Google's Matt Cutts has answered the question "How long should it take for my RDFa markup to appear in search results as a Rich Snippet?"

It takes about one month after the submission. There shouldn't be any hidden text involved because that can cause problems.



Why Google might not index your XML sitemap

"You realize that googlebot makes multiple (we counted up to 11) GET requests in one single TCP/IP connection [... ] these multiple GET requests in the some TCP/IP connection are processed in sequence (one after the other).

If one these GET requests has a major time lag (is much slower than the other GET requests) Google cuts the TCP/IP connection. Because all the GET requests in the connection were processed in sequence, all the GET requests after the cut are lost."



Search engine newslets

  • Google testing Chrome OS release candidates. Official release 1 month away?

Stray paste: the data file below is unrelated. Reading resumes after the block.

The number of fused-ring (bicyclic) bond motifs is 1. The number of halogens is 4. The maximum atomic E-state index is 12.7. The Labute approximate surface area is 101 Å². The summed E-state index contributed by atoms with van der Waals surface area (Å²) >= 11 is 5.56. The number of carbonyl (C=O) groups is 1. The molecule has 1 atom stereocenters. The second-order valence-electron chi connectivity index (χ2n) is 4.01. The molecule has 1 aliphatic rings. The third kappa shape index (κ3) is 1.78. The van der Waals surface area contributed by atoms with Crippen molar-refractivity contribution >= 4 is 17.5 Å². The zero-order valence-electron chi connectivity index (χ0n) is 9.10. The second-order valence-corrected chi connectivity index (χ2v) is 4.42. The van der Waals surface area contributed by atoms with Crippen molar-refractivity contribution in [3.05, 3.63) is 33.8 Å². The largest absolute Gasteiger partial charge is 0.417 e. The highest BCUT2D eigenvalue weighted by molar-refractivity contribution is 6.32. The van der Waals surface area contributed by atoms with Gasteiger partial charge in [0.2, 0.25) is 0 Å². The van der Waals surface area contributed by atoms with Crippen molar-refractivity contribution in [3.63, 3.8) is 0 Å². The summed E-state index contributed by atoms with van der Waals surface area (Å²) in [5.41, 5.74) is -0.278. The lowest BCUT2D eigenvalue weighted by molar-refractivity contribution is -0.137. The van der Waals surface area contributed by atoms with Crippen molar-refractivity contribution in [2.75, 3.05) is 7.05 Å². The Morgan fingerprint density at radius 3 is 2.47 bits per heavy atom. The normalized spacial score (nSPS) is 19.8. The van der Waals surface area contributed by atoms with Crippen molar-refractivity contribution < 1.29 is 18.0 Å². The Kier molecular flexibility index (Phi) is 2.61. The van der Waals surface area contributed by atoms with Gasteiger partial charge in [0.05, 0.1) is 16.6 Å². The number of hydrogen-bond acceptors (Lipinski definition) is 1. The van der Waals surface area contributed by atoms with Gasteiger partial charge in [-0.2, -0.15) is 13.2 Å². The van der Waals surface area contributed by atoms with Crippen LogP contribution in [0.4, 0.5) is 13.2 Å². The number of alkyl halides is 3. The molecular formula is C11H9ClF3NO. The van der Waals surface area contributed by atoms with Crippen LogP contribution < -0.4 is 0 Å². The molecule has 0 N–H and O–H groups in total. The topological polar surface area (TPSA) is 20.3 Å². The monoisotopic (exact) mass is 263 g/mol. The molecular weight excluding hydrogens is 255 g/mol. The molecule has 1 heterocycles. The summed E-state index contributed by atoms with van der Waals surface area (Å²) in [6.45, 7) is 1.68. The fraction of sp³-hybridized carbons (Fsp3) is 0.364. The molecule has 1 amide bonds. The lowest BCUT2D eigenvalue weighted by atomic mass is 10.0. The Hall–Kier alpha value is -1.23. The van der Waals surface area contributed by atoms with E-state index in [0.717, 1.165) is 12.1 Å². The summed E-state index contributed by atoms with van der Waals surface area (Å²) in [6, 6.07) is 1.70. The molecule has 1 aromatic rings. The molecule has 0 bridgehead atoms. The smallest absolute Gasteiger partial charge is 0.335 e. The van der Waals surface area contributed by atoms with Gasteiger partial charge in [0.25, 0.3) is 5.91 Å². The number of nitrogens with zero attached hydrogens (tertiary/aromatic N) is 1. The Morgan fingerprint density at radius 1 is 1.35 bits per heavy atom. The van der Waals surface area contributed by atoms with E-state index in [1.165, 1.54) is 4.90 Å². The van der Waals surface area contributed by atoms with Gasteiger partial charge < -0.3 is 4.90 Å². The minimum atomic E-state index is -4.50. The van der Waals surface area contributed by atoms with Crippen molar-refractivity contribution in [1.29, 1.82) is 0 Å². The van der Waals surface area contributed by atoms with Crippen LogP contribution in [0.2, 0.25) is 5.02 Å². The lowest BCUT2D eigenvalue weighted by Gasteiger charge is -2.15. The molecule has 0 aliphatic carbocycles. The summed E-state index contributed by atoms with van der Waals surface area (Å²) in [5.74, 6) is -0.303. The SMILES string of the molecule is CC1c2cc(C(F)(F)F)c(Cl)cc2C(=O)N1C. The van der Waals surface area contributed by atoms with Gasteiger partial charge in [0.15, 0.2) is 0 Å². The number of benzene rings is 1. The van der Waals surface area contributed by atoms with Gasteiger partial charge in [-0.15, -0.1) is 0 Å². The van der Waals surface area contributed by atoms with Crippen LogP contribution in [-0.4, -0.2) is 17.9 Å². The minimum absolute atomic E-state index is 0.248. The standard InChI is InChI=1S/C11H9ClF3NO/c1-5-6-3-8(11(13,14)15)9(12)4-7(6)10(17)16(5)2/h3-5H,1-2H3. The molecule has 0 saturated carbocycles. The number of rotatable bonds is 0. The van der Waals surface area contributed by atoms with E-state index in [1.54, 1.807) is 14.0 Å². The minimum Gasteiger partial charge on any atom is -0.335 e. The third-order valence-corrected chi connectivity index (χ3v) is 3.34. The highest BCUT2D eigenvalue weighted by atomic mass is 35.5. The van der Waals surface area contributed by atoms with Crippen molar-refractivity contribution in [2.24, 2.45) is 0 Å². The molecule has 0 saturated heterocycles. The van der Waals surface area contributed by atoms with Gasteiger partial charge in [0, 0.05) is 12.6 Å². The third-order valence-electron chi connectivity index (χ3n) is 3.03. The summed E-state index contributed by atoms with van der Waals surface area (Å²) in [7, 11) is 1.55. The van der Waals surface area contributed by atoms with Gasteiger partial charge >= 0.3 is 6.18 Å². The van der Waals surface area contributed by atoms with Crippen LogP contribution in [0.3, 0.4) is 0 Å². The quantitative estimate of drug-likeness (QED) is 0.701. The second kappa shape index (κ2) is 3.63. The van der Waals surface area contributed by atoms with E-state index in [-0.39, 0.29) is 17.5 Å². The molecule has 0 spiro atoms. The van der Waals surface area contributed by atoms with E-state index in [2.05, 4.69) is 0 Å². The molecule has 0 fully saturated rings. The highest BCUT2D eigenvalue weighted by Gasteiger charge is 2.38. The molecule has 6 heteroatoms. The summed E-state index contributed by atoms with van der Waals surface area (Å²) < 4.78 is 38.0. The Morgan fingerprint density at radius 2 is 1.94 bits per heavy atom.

• Google announces several smaller features.
  • Yahoo CEO Carol Bartz: 'creepy' Facebook is biggest rival.

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3. Success stories

Oliver Knittel"I'm happy to report that I am on Google's first page."

"I purchased the IBP software almost seven months ago and must say it's pretty amazing. I'm happy to report that I am on the first page of Google Germany for ten of my search terms. This of course has brought more traffic to my site and higher page rank. Thank you very much for your product."
Oliver Knittel, www.insure-it.de


IBP